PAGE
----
The way my life is set up, I am the worst at being a "yes" person. Always have been and probably always will be if I'm completely honest. From not wanting to hurt someone's feelings to being afraid of missing out on an opportunity that could change my life, I am really bad at saying no.
But when my energy and well-being are the ones suffering, something's gotta give, and it could only be my health and self-care for so long.
When I started saying no, I felt just as liberated as those days after work when I relieve myself of my bra and pants (sometimes I say no to certain things for the sole purpose of being able to do just that). It just brings this empowering feeling of balance, boundaries, and all things self-care. While saying no still calls for cringe-worthy moments of awkwardness, it's so needed.
It's Okay If You Have Nothing On Your Schedule
Having no plans doesn't mean you have to say yes to something just to fill the empty space. I used to feel so guilty about saying no to going to an event, babysitting, etc. when I didn't have anything else to do. I just didn't want to do that.
I once heard someone give this suggestion as a tactic to say no and I literally hollered. I still have yet to put it in motion, but it's definitely in the vault for ways to decline an offer if I ever feel like doing so it could be super awkward. Basically, if someone asks you to do something that you really don't want to, tell them, "I have something on the schedule." And then go and write the word "something" in your calendar app or wherever you actually keep your schedule.
It sounds kind of corny but even if your "something" is going home, taking off your bra, and binging on Netflix for a much needed rest day, that's completely fine.
Don't feel like you have to explain or justify it just to say no.
Have A Cut-Off Time For Work
Working as a full-time freelancer, it became really difficult to have a work-life balance. Especially when how much work I do directly impacts my coins. So you can probably see why saying no became really hard for me once I embraced the freelance lifestyle head-on.
There was absolutely no balance in the timeframe that I worked, so it wasn't rare for me to burn the midnight oil for the sake of the grind (and again, my coins). But when you get to a point where your fatigue impacts your work, there's a clear problem. Because without a balance, it's only a matter of time before it does. I had to start setting a designated time I would work each day and not go beyond that. Whether it was holding off on answering emails until the next morning or turning down an event because I desperately needed a lazy day, being intentional about a work-life balance is one of the best ways to have a balance overall. It just calls for saying no every once in a while.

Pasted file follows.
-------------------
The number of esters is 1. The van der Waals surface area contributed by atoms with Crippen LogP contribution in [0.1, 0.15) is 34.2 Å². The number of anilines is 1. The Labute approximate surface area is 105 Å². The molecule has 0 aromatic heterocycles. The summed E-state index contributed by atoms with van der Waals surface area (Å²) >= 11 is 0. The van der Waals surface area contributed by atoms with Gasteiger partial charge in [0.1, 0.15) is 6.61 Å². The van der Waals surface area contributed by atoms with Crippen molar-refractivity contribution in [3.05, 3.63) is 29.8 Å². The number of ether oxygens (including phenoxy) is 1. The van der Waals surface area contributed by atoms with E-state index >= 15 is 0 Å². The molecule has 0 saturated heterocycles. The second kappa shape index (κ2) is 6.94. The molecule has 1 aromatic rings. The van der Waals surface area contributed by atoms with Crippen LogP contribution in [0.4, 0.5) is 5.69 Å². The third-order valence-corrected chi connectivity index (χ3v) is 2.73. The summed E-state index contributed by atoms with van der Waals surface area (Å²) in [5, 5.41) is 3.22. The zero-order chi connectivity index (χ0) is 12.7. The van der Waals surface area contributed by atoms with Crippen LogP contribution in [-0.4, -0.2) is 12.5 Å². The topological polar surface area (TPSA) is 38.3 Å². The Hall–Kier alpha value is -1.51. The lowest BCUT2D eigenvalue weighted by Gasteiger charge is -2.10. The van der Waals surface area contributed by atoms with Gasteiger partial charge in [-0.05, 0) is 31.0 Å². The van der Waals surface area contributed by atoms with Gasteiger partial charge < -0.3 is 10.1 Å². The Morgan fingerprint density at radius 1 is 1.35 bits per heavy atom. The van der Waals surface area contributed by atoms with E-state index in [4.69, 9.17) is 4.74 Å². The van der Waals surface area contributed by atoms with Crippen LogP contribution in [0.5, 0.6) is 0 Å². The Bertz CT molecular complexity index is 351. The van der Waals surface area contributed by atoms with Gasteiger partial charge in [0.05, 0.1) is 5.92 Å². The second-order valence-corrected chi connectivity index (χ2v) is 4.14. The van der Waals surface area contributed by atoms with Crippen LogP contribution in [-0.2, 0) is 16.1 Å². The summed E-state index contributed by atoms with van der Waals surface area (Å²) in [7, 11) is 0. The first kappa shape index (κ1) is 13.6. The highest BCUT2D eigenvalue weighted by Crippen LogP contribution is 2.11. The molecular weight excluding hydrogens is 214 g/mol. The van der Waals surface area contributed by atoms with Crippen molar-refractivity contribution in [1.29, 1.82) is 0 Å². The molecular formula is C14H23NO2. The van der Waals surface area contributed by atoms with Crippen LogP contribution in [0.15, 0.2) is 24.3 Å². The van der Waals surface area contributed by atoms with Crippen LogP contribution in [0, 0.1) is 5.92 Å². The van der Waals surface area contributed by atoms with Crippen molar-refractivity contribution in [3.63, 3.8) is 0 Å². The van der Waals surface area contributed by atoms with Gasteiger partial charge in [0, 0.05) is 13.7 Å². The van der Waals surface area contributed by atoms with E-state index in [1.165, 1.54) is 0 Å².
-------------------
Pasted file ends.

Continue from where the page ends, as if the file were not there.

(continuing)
Designate A "Give Fund" And Don't Go Beyond It
Saying no doesn't just mean turning down invitations and not answering emails. I've been in the position where not saying no when it comes to this taboo topic of loaning money has really messed with my balance too. There's really no need to get into the details, but what I will say is that I know most can relate. For me, I found that having a fund that's designated for giving to people can create a much needed boundary. And when that fund runs out, it's over. You can reup whenever you want or nah.
But remember, you don't have to explain why you're saying no.
If it's something you don't want to do or don't feel comfortable with, you should be able to say no without any shame or guilt. Yes, there's this honorable thought that goes with giving someone the shirt off your back. But the key is balance.
Those Who Love You Will Understand
As much as we hate saying no sometimes, the ones who really love us and get us will be okay with it. I can't even count the times when it took everything in me to say no to something, and the person on the other end was completely understanding and actually made me feel better about it.
On the flip side, in those moments when I said yes to something I really didn't want to do, I started to dread it right away and tried to think of ways to get out of it. Like that meme that says, "I'm sorry I was late, I didn't want to come." This was the story of my life for quite a while. But then I started telling myself I didn't want to do it in the first place, I was going to start saying no. And anyone who understands you and the importance of your self-care and sanity will understand why you're saying no as well. And those who don't, well they're definitely not worth you sacrificing your precious time for.
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